Government and Law

State task force will track incarceration data

Governor claims crime is down but number of inmates is up.

August 2, 2019
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Representatives from Kent County are part of a task force seeking to reform the state’s criminal justice system.

Kent County Commissioner Jim Talen and Kent County Road Commissioner Robert VerHeulen were selected to be a part of the Michigan Joint Task Force on Jail and Pretrial Incarceration, a 19-member unit co-chaired by Michigan Supreme Court Chief Justice Bridget McCormack and Lt. Gov. Garlin Gilchrist II. Members include legislators, attorneys, prosecutors, commissioners, community corrections officials and victim advocates.

The task force was formed by Gov. Gretchen Whitmer to review the state’s jail and court data in an effort to expand alternatives to jail, safely reduce jail admissions and length of stay, and improve the effectiveness of the front end of Michigan’s justice system. The task force will be assisted with data collection, among other things, by The Pew Charitable Trusts.

Earlier this year, Whitmer said the number of people in local jails has tripled in the last 35 years, but crimes in the state are at the lowest levels they have been in the last 50 years.

According to the Kent County Sheriff’s Department’s Jail Base, some of those who are incarcerated are in for less than a year due to DUIs, drug offenses, traffic violations, and burglary and fraud, among other crimes.

Each year, there are approximately 26,000 bookings and the daily average number of inmates is 1,300 in Kent County, according to the Jail Exchange for Kent County Jail & Correctional Facility Family & Friends Information. The Kent County Prosecutor’s Office said it has about 5,000 convictions per year.

“I think close to 60% of people who are in jail are only there temporarily because they have been accused but they have not stood trial yet,” Talen said. “They are waiting for trial and what we know, of those folks, most of them cannot make cash bail. So, if you are wealthy and have the money, you can stay out of jail. But if you are poor, you are going to stay in jail.”

One of the concerns Talen said he has are inmates who have medical conditions. He said inmates who are not convicted but cannot make bail are not eligible for Medicaid. However, he said, those who can bail themselves out of jail can still use their Medicaid benefits.

“It is horrible,” Talen said. “It is an incredible injustice. It is counterproductive to not have health care while you are in jail and it is not fair. It is unjust to differentiate that way, just because you have the ability to make bail. (As a result), the jail is responsible for providing medical care, but practically speaking, that means if you had a physician who prescribed a specialty drug that you are taking for mental illness or any physical conditions, once you get to jail, they are going to find the cheapest way to get you through your time in jail. So, they will prescribe a generic drug. If you are being treated for depression, it takes an awfully longtime to find the right medication that works for a particular individual and if they just give you something generic it just messes you up. It is so counterproductive, and it ends up being expensive for the community.”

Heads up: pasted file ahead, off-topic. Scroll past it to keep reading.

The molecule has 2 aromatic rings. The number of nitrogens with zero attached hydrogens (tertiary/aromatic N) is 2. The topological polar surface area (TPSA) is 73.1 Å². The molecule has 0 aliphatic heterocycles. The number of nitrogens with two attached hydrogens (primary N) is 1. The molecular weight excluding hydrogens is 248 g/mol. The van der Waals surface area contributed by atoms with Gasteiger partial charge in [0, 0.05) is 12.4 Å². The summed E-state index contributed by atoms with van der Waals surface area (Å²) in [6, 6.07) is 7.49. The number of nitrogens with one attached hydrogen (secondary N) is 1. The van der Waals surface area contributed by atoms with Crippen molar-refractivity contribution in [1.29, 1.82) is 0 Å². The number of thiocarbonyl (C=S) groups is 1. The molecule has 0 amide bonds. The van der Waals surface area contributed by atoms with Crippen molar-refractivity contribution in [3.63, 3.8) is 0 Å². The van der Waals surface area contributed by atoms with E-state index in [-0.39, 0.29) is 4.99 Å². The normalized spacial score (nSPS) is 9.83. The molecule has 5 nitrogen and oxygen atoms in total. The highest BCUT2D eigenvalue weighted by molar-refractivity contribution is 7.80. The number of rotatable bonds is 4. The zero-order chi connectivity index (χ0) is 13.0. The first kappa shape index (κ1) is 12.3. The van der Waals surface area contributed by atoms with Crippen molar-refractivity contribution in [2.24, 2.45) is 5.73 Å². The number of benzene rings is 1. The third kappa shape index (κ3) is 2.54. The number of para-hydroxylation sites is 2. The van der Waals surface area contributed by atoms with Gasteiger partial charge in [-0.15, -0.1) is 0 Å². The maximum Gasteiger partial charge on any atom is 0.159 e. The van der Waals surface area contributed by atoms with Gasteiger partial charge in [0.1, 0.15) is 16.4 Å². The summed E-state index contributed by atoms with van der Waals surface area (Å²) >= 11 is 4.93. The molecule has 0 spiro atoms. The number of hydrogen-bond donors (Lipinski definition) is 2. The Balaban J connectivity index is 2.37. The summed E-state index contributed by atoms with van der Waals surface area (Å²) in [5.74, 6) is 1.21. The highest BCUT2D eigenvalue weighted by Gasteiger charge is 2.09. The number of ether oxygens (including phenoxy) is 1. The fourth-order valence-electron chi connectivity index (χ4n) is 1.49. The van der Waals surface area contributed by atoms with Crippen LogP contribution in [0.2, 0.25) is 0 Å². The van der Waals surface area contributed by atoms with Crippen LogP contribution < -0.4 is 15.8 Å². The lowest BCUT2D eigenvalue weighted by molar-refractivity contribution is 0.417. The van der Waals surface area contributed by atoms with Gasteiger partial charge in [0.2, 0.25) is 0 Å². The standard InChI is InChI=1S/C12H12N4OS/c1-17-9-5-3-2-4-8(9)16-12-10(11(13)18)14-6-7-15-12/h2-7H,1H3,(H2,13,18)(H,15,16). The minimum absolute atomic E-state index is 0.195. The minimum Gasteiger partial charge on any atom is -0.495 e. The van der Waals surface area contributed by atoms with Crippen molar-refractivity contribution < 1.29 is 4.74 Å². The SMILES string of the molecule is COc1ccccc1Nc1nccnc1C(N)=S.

Talen, who has been a county commissioner for 19 years, said he recognizes how many people are in jail either because they are poor or a minority and are suffering from some sort of medical illness or substance abuse disorder.

“Those folks account for at least a third of the people who are in jail and they shouldn’t be there,” he said. “If you are mentally ill, you should be somewhere getting treatment, not in jail. That has become painfully evident to me, and what I have recognized as I work in these different segments of our community is how our (sectors) of work — all of which are doing great work — aren’t talking to each other, aren’t cross-pollinating. So, we don’t have good data across those systems such as the courts, the sheriff’s office, the mental health system, the health system and the hospital, often where people are taken with a substance abuse disorder. All those are things where we don’t have an umbrella collaboration … that is, looking at the system as a whole and tracking those data.”

According to the Michigan Department of Treasury, taxpayers in Michigan spent $478 million on county jail and corrections costs in 2017. The justice system was the third-largest statewide county expenditure, behind health and welfare and public works, at $2.05 billion.

Kent County Prosecutor Chris Becker said this task force will be beneficial as members look for ways to work smarter while keeping people in custody who need to be in jail and releasing people who should be released. He said he hopes the task force will be able to provide more guidelines and a framework for accomplishing that.

“Kent County has already been doing a good job of that, but we can always improve,” he said.

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